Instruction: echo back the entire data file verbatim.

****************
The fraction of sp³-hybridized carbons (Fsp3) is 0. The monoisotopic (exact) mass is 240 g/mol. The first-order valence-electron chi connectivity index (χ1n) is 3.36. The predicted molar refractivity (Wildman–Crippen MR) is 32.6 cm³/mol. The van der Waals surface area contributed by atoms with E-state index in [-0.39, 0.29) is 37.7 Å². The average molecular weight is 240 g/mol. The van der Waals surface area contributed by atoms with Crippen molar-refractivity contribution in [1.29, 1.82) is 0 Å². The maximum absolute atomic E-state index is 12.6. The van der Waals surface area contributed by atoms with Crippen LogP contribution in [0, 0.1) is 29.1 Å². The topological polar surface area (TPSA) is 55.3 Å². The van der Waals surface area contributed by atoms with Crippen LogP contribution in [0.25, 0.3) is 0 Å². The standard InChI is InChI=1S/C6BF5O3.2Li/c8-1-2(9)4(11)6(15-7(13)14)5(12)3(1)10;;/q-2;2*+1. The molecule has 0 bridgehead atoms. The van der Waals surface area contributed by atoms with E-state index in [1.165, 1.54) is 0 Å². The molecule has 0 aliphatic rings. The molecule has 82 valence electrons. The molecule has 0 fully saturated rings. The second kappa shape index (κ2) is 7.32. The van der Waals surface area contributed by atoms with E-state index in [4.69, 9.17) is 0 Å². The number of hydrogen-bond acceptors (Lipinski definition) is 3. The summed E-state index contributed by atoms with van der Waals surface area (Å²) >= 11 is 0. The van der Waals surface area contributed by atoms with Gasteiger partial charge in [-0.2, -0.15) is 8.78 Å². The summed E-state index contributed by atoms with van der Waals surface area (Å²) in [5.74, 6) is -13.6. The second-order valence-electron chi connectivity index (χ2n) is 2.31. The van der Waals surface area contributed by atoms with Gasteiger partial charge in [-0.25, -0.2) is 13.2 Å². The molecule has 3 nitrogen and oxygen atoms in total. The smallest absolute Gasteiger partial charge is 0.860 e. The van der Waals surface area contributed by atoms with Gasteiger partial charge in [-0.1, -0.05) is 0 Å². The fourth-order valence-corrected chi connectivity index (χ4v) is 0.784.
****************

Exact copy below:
The fraction of sp³-hybridized carbons (Fsp3) is 0. The monoisotopic (exact) mass is 240 g/mol. The first-order valence-electron chi connectivity index (χ1n) is 3.36. The predicted molar refractivity (Wildman–Crippen MR) is 32.6 cm³/mol. The van der Waals surface area contributed by atoms with E-state index in [-0.39, 0.29) is 37.7 Å². The average molecular weight is 240 g/mol. The van der Waals surface area contributed by atoms with Crippen molar-refractivity contribution in [1.29, 1.82) is 0 Å². The maximum absolute atomic E-state index is 12.6. The van der Waals surface area contributed by atoms with Crippen LogP contribution in [0, 0.1) is 29.1 Å². The topological polar surface area (TPSA) is 55.3 Å². The van der Waals surface area contributed by atoms with Crippen LogP contribution in [0.25, 0.3) is 0 Å². The standard InChI is InChI=1S/C6BF5O3.2Li/c8-1-2(9)4(11)6(15-7(13)14)5(12)3(1)10;;/q-2;2*+1. The molecule has 0 bridgehead atoms. The van der Waals surface area contributed by atoms with E-state index in [1.165, 1.54) is 0 Å². The molecule has 0 aliphatic rings. The molecule has 82 valence electrons. The molecule has 0 fully saturated rings. The second kappa shape index (κ2) is 7.32. The van der Waals surface area contributed by atoms with E-state index in [4.69, 9.17) is 0 Å². The number of hydrogen-bond acceptors (Lipinski definition) is 3. The summed E-state index contributed by atoms with van der Waals surface area (Å²) >= 11 is 0. The van der Waals surface area contributed by atoms with Gasteiger partial charge in [-0.2, -0.15) is 8.78 Å². The summed E-state index contributed by atoms with van der Waals surface area (Å²) in [5.74, 6) is -13.6. The second-order valence-electron chi connectivity index (χ2n) is 2.31. The van der Waals surface area contributed by atoms with Gasteiger partial charge in [-0.25, -0.2) is 13.2 Å². The molecule has 3 nitrogen and oxygen atoms in total. The smallest absolute Gasteiger partial charge is 0.860 e. The van der Waals surface area contributed by atoms with Gasteiger partial charge in [-0.1, -0.05) is 0 Å². The fourth-order valence-corrected chi connectivity index (χ4v) is 0.784.